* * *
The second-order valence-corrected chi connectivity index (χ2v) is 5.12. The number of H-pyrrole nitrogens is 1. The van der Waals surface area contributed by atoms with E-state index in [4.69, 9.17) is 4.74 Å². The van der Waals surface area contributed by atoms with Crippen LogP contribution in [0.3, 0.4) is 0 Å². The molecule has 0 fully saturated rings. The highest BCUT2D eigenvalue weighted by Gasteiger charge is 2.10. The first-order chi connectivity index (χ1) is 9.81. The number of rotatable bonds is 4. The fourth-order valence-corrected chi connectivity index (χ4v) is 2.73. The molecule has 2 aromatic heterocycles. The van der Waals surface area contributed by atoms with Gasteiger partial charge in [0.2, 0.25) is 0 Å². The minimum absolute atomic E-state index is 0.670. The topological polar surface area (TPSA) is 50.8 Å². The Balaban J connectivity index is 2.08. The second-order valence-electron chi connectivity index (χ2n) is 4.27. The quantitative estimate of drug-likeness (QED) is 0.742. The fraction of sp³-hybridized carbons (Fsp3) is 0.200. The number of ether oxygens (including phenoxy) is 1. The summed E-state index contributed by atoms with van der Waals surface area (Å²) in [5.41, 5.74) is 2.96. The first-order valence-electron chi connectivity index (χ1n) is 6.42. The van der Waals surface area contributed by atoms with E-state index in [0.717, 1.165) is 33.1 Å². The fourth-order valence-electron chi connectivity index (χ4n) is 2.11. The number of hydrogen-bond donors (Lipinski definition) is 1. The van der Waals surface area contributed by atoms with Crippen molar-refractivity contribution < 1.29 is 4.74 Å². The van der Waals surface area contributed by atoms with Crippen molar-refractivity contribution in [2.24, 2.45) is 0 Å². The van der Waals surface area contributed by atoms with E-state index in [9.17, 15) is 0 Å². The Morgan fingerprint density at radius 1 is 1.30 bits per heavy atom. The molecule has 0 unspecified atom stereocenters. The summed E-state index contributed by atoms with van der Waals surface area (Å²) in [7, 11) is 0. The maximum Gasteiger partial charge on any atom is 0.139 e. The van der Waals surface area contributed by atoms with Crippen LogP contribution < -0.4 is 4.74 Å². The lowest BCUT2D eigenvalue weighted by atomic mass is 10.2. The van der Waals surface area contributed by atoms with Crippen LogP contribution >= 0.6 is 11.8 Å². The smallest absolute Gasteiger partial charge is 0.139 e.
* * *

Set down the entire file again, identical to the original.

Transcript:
The second-order valence-corrected chi connectivity index (χ2v) is 5.12. The number of H-pyrrole nitrogens is 1. The van der Waals surface area contributed by atoms with E-state index in [4.69, 9.17) is 4.74 Å². The van der Waals surface area contributed by atoms with Crippen LogP contribution in [0.3, 0.4) is 0 Å². The molecule has 0 fully saturated rings. The highest BCUT2D eigenvalue weighted by Gasteiger charge is 2.10. The first-order chi connectivity index (χ1) is 9.81. The number of rotatable bonds is 4. The fourth-order valence-corrected chi connectivity index (χ4v) is 2.73. The molecule has 2 aromatic heterocycles. The van der Waals surface area contributed by atoms with Gasteiger partial charge in [0.2, 0.25) is 0 Å². The minimum absolute atomic E-state index is 0.670. The topological polar surface area (TPSA) is 50.8 Å². The Balaban J connectivity index is 2.08. The second-order valence-electron chi connectivity index (χ2n) is 4.27. The quantitative estimate of drug-likeness (QED) is 0.742. The fraction of sp³-hybridized carbons (Fsp3) is 0.200. The number of ether oxygens (including phenoxy) is 1. The summed E-state index contributed by atoms with van der Waals surface area (Å²) in [5.41, 5.74) is 2.96. The first-order valence-electron chi connectivity index (χ1n) is 6.42. The van der Waals surface area contributed by atoms with E-state index in [0.717, 1.165) is 33.1 Å². The fourth-order valence-electron chi connectivity index (χ4n) is 2.11. The number of hydrogen-bond donors (Lipinski definition) is 1. The van der Waals surface area contributed by atoms with Crippen molar-refractivity contribution < 1.29 is 4.74 Å². The van der Waals surface area contributed by atoms with Crippen molar-refractivity contribution in [2.24, 2.45) is 0 Å². The van der Waals surface area contributed by atoms with E-state index in [9.17, 15) is 0 Å². The Morgan fingerprint density at radius 1 is 1.30 bits per heavy atom. The molecule has 0 unspecified atom stereocenters. The summed E-state index contributed by atoms with van der Waals surface area (Å²) in [7, 11) is 0. The maximum Gasteiger partial charge on any atom is 0.139 e. The van der Waals surface area contributed by atoms with Crippen LogP contribution < -0.4 is 4.74 Å². The lowest BCUT2D eigenvalue weighted by atomic mass is 10.2. The van der Waals surface area contributed by atoms with Crippen LogP contribution >= 0.6 is 11.8 Å². The smallest absolute Gasteiger partial charge is 0.139 e.